Cardiff, May 28: Alastair Cook's appetite for runs showed no sign of being sated as he carried on from where he left off in Australia to guide England to 2-148 against Sri Lanka in Cardiff on Saturday.
But despite his 71 not out, England were still 252 runs behind Sri Lanka's first innings 400 at tea on the third day of the first Test.
This was England's first Test match since Cook made 189 in an innings win against Australia in Sydney in January that completed a 3-1 Ashes series victory during which the Essex opener scored a mammoth 766 runs at 127.66.
England lost injured nightwatchman James Anderson without adding to their overnight total of 1-47 after rain had washed out the morning session.
But Cook and Jonathan Trott (49 not out) then kept Sri Lanka at bay with an unbroken stand of 101.
However, their partnership was overshadowed by confirmation Ashes spearhead Anderson would not bowl again this match because of a side strain he suffered on Friday, with the swing bowler now doubtful for next week's second of a three-match series at Lord's.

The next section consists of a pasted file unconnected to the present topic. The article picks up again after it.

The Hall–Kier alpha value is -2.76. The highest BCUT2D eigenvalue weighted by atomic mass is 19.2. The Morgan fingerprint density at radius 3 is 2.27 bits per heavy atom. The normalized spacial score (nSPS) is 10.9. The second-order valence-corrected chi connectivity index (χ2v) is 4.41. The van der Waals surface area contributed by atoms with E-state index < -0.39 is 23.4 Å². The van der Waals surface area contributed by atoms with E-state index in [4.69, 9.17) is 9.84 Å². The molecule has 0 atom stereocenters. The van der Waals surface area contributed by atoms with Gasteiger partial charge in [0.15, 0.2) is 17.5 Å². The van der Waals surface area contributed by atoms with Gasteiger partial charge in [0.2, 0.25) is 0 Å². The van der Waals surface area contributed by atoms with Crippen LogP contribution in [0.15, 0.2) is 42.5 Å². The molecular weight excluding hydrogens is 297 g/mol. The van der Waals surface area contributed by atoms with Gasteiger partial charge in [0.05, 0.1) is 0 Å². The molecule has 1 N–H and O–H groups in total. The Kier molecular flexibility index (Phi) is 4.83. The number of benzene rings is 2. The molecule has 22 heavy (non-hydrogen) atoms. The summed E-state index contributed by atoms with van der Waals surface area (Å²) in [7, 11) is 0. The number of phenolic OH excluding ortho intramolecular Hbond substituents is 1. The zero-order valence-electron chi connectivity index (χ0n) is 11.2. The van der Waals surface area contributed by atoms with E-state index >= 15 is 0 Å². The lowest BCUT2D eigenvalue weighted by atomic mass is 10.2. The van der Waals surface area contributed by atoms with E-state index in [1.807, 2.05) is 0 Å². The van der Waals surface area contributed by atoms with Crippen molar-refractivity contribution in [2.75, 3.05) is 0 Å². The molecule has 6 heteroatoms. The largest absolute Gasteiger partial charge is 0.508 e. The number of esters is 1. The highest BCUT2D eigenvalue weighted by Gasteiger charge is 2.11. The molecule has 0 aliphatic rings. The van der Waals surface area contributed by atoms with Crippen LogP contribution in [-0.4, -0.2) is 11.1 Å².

Anderson, although fit to bat, did not last long after play resumed Saturday when he edged spinner Ajantha Mendis to Mahela Jayawardene at slip.
That left England 2-47, 353 runs adrift of a Sri Lanka total founded on a century from wicket-keeper Prasanna Jayawardene and several fifties.
The impending absence of Anderson, the pick of England's bowlers with three for 66 on Friday, from what was only a four-man specialist attack to start with put the onus on the hosts' batsmen.
Their aim was to compile a big total that would put Sri Lanka under 'scoreboard pressure' in the tourists' second innings and give England's remaining bowlers enough runs to play with in the rest of this match.
Cook, 24 not out overnight, knuckled down but when presented with a loose delivery from Rangana Herath cut the left-arm spinner for four.
Trott followed up by driving Herath to the cover boundary.
Left-hander Cook, whose fifty came off 112 balls, then produced a trademark clip off his legs for four against debutant seamer Thisara Perera.
It was an example of how Sri Lanka's attack lacked the raw speed and, Mendis apart, the guile to worry England on a typically good Sophia Gardens pitch. AFP